Bluewater deals in new and previously owned fishing boats and yachts, from Albemarles to Vikings, with sales and service centers at the Baltimore Marine Center, Mears Point Marina in Grasonville, Md., Ocean City Fishing Center, Long Bay Pointe Marina in Virginia Beach and the headquarters at the Bluewater Yachting Center in Hampton, Va. 

The dealer also just announced it’s opening a new sales and service center at South Annapolis Yacht Center, where they will offer a
VIP Fall Preview October 23–24. Boat shoppers can check out a 46-foot Viking Billfish, 33-foot Valhala, and the 23, 31, 34 and 41 Regulators. Pre-registration is encouraged.

Other dealers are holding relatively low-key events at their sites by appointment only. Chesapeake Whalertowne, the Boston Whaler dealer in Annapolis, will host an event they’re calling “Stock the Dock” from Oct. 2–12. While the Boston Whaler website has its own virtual tours of new boat models using 360-degree self-guided video technology, this event at Whalertowne’s new headquarters at the head of Ego Alley at Annapolis City Dock is meant to get you out on the water for an actual test drive.

The new 240 Vantage will make its debut at this event. The dual console model with bow seating makes it a versatile choice for a family boat, whether you enjoy fishing, cruising, beaching or watersports. Powered by a single 350hp Mercury outboard, the 240 Vantage can get up on plane in just over 6 seconds, and go from idle to 30 mph in just over 8 seconds. Wait until you’re out of Annapolis Harbor before you try that. 

The 280 Vantage, which came out in May, will also be available for test drives, along with other new models, including the new 325 Conquest, 270 Dauntless, 380 Realm and 380 Outrage.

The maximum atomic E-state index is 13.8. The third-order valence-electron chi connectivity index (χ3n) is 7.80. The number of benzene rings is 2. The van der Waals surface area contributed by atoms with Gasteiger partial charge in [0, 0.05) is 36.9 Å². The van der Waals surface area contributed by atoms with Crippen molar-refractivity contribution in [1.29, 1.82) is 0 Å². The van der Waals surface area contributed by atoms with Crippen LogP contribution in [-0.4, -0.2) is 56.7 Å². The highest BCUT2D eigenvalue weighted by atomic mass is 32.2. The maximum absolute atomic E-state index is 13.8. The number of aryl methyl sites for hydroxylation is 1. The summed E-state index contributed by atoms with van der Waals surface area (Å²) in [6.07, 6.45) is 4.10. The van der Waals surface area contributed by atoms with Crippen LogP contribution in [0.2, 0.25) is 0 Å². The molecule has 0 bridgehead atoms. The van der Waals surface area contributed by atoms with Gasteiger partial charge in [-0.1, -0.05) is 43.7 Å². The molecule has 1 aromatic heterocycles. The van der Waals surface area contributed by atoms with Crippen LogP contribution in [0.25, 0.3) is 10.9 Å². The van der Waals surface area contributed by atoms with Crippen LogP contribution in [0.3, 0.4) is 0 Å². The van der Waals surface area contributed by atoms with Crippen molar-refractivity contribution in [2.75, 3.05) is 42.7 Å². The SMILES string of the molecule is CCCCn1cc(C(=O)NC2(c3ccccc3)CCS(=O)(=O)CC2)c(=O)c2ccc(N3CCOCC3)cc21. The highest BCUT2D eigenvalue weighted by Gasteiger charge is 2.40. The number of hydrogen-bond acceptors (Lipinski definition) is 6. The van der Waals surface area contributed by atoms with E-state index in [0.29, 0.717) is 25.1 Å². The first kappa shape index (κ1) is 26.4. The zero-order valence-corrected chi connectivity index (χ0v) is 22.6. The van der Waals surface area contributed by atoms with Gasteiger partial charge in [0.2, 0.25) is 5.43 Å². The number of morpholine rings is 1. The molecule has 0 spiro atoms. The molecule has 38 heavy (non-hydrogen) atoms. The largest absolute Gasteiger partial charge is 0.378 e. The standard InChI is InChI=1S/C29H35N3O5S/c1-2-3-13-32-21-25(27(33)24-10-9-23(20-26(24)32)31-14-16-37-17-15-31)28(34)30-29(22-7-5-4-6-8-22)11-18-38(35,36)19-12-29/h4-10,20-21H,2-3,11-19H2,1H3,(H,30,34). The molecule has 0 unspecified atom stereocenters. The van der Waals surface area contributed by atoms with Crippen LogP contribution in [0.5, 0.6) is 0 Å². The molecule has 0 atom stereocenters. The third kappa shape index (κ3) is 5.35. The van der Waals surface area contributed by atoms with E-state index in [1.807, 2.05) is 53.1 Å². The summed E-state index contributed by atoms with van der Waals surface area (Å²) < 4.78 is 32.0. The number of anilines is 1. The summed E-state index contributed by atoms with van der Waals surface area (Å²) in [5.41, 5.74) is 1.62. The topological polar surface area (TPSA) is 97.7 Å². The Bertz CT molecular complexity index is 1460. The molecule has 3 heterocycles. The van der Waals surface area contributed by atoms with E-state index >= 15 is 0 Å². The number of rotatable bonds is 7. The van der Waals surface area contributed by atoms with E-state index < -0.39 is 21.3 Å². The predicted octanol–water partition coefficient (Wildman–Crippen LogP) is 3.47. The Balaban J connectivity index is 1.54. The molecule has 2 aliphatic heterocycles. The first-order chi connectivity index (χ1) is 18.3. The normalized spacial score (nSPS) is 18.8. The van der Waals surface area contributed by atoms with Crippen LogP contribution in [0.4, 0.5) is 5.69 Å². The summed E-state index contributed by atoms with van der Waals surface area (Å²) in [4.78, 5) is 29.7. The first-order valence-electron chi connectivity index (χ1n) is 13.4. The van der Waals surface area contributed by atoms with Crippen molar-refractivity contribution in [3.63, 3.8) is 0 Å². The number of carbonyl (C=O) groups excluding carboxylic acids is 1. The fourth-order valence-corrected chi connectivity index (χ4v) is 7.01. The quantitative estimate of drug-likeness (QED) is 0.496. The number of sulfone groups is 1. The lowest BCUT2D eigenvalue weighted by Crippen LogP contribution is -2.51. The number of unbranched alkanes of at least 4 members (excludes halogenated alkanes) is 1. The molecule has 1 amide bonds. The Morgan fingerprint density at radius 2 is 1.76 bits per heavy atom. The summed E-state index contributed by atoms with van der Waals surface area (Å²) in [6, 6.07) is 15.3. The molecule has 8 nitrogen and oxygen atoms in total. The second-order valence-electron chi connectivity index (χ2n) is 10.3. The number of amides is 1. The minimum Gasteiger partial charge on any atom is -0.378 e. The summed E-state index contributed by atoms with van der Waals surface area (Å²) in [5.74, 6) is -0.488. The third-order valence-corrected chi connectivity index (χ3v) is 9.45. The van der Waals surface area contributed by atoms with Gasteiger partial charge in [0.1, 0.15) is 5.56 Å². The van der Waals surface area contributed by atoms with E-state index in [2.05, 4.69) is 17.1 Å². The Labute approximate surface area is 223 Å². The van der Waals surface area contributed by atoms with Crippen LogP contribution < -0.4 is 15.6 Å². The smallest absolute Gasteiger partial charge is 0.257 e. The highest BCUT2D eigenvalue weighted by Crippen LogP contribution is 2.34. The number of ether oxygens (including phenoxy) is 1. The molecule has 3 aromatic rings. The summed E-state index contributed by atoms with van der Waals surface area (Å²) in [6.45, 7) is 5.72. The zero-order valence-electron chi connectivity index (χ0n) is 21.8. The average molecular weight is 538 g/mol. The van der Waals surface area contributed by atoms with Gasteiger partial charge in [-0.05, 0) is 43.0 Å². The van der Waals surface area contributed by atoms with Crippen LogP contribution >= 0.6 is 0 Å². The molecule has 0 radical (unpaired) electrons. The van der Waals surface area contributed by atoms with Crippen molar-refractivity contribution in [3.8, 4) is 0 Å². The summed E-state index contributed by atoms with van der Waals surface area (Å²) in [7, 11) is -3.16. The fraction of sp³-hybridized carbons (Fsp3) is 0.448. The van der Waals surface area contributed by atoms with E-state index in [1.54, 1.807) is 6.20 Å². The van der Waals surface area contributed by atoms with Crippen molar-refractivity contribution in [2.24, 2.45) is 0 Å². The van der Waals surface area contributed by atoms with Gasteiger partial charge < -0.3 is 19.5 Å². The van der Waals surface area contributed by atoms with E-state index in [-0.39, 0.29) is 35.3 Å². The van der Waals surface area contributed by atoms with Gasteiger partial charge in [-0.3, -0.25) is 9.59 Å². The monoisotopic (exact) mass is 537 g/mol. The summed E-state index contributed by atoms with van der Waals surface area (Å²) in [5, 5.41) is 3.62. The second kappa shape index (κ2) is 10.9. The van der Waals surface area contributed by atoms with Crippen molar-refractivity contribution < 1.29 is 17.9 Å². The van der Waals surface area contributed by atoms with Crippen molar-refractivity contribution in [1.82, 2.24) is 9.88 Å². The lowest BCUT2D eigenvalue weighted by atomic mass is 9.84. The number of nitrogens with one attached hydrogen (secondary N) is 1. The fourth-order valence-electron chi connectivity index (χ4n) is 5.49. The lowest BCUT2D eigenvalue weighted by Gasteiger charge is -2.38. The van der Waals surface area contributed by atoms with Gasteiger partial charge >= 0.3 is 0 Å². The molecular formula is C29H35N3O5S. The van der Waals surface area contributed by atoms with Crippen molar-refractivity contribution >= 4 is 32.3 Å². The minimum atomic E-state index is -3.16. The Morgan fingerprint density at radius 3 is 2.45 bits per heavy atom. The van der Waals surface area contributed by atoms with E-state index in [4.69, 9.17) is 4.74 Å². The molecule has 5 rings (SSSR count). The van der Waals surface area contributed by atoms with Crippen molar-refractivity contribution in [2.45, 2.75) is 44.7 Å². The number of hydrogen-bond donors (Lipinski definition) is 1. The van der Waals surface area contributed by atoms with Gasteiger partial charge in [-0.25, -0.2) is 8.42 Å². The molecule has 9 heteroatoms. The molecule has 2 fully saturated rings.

“This event gives the boat buyer access to the boats in a controlled environment,” says Whalertowne’s Rick Boulay, Jr. “It’s an opportunity to get out on the boats and see how they perform.” Whaler has sharpened the deadrise of several of its new models for a smoother ride, he says, which is particularly suited to the short, choppy waves of the Bay. “The Chesapeake is some of the most challenging water around, and these boats are built to perform in it.”

Six Annapolis-area dealers have teamed up on an event they call “Walk the Docks” from late September through the first two weeks of October. North Point Yacht Sales, Crusader Yacht Sales, Annapolis Yacht Sales, Sail Annapolis, Atlantic Cruising Yachts, and S&J Yachts have come together for a one-stop shop featuring more than a dozen brands. It’s not a traditional open house, explains Annapolis Yacht Sales marketing coordinator Nicole Esterson. “Boats will be shown by appointment only so we can be sure to maintain all the proper safety protocols. It will be a very controlled environment,” she says.